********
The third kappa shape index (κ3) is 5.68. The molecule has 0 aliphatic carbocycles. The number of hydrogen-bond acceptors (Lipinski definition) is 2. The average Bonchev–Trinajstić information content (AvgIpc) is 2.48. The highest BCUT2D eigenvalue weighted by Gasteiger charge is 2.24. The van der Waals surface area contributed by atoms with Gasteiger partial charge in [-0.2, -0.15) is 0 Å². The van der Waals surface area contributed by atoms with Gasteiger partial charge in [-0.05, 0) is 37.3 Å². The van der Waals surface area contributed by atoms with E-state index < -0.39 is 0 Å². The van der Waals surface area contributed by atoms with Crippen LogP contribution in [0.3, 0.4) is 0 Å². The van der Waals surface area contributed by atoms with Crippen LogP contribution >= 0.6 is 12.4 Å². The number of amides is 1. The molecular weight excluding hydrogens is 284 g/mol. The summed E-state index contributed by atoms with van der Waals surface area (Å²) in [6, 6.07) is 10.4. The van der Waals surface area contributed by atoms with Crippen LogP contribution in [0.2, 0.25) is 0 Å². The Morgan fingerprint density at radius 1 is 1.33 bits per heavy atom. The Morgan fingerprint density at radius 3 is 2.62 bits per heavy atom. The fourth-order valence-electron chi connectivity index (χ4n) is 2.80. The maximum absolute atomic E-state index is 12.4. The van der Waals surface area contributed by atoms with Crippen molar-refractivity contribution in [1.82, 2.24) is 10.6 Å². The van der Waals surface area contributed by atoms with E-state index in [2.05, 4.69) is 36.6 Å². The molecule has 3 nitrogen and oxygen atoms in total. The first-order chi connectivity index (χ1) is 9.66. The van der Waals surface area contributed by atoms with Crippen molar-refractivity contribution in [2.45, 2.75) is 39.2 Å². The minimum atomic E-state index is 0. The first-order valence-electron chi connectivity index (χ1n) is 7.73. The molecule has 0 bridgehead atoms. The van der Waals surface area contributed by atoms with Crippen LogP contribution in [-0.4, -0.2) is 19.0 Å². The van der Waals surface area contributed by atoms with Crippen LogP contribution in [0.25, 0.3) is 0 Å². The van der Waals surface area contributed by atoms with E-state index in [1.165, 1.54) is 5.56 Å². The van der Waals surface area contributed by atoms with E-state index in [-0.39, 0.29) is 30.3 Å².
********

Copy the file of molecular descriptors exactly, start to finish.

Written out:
The third kappa shape index (κ3) is 5.68. The molecule has 0 aliphatic carbocycles. The number of hydrogen-bond acceptors (Lipinski definition) is 2. The average Bonchev–Trinajstić information content (AvgIpc) is 2.48. The highest BCUT2D eigenvalue weighted by Gasteiger charge is 2.24. The van der Waals surface area contributed by atoms with Gasteiger partial charge in [-0.2, -0.15) is 0 Å². The van der Waals surface area contributed by atoms with Gasteiger partial charge in [-0.05, 0) is 37.3 Å². The van der Waals surface area contributed by atoms with E-state index < -0.39 is 0 Å². The van der Waals surface area contributed by atoms with Crippen LogP contribution in [0.3, 0.4) is 0 Å². The van der Waals surface area contributed by atoms with Crippen LogP contribution >= 0.6 is 12.4 Å². The number of amides is 1. The molecular weight excluding hydrogens is 284 g/mol. The summed E-state index contributed by atoms with van der Waals surface area (Å²) in [6, 6.07) is 10.4. The van der Waals surface area contributed by atoms with Crippen LogP contribution in [0.2, 0.25) is 0 Å². The Morgan fingerprint density at radius 1 is 1.33 bits per heavy atom. The Morgan fingerprint density at radius 3 is 2.62 bits per heavy atom. The fourth-order valence-electron chi connectivity index (χ4n) is 2.80. The maximum absolute atomic E-state index is 12.4. The van der Waals surface area contributed by atoms with Crippen molar-refractivity contribution in [1.82, 2.24) is 10.6 Å². The van der Waals surface area contributed by atoms with E-state index in [2.05, 4.69) is 36.6 Å². The molecule has 3 nitrogen and oxygen atoms in total. The first-order chi connectivity index (χ1) is 9.66. The van der Waals surface area contributed by atoms with Crippen molar-refractivity contribution in [2.45, 2.75) is 39.2 Å². The minimum atomic E-state index is 0. The first-order valence-electron chi connectivity index (χ1n) is 7.73. The molecule has 0 bridgehead atoms. The van der Waals surface area contributed by atoms with Crippen LogP contribution in [-0.4, -0.2) is 19.0 Å². The van der Waals surface area contributed by atoms with Crippen LogP contribution in [0.25, 0.3) is 0 Å². The van der Waals surface area contributed by atoms with E-state index in [1.165, 1.54) is 5.56 Å². The van der Waals surface area contributed by atoms with E-state index in [-0.39, 0.29) is 30.3 Å².